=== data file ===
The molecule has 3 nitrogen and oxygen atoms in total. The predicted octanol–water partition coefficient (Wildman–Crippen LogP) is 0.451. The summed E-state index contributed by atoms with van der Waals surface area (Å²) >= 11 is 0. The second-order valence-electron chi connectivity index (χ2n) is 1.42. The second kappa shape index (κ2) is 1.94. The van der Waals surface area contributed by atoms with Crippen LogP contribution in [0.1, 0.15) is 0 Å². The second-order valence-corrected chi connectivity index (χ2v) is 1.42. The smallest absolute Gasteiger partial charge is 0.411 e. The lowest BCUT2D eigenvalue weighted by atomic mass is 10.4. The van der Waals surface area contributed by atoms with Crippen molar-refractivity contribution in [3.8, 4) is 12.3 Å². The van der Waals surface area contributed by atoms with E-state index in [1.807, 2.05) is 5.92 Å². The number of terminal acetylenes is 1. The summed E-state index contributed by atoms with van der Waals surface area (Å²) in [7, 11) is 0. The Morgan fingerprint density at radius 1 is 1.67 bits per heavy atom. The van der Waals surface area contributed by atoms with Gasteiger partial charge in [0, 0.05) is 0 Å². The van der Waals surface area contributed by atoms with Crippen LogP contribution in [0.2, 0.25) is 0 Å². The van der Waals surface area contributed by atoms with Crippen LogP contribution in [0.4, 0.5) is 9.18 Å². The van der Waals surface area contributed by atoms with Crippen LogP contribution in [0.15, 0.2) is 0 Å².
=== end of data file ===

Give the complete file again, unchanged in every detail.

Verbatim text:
The molecule has 3 nitrogen and oxygen atoms in total. The predicted octanol–water partition coefficient (Wildman–Crippen LogP) is 0.451. The summed E-state index contributed by atoms with van der Waals surface area (Å²) >= 11 is 0. The second-order valence-electron chi connectivity index (χ2n) is 1.42. The second kappa shape index (κ2) is 1.94. The van der Waals surface area contributed by atoms with Crippen LogP contribution in [0.1, 0.15) is 0 Å². The second-order valence-corrected chi connectivity index (χ2v) is 1.42. The smallest absolute Gasteiger partial charge is 0.411 e. The lowest BCUT2D eigenvalue weighted by atomic mass is 10.4. The van der Waals surface area contributed by atoms with Crippen molar-refractivity contribution in [3.8, 4) is 12.3 Å². The van der Waals surface area contributed by atoms with E-state index in [1.807, 2.05) is 5.92 Å². The number of terminal acetylenes is 1. The summed E-state index contributed by atoms with van der Waals surface area (Å²) in [7, 11) is 0. The Morgan fingerprint density at radius 1 is 1.67 bits per heavy atom. The van der Waals surface area contributed by atoms with Gasteiger partial charge in [0, 0.05) is 0 Å². The van der Waals surface area contributed by atoms with Crippen LogP contribution in [0.2, 0.25) is 0 Å². The van der Waals surface area contributed by atoms with Crippen LogP contribution in [0.4, 0.5) is 9.18 Å². The van der Waals surface area contributed by atoms with Crippen LogP contribution in [0.15, 0.2) is 0 Å².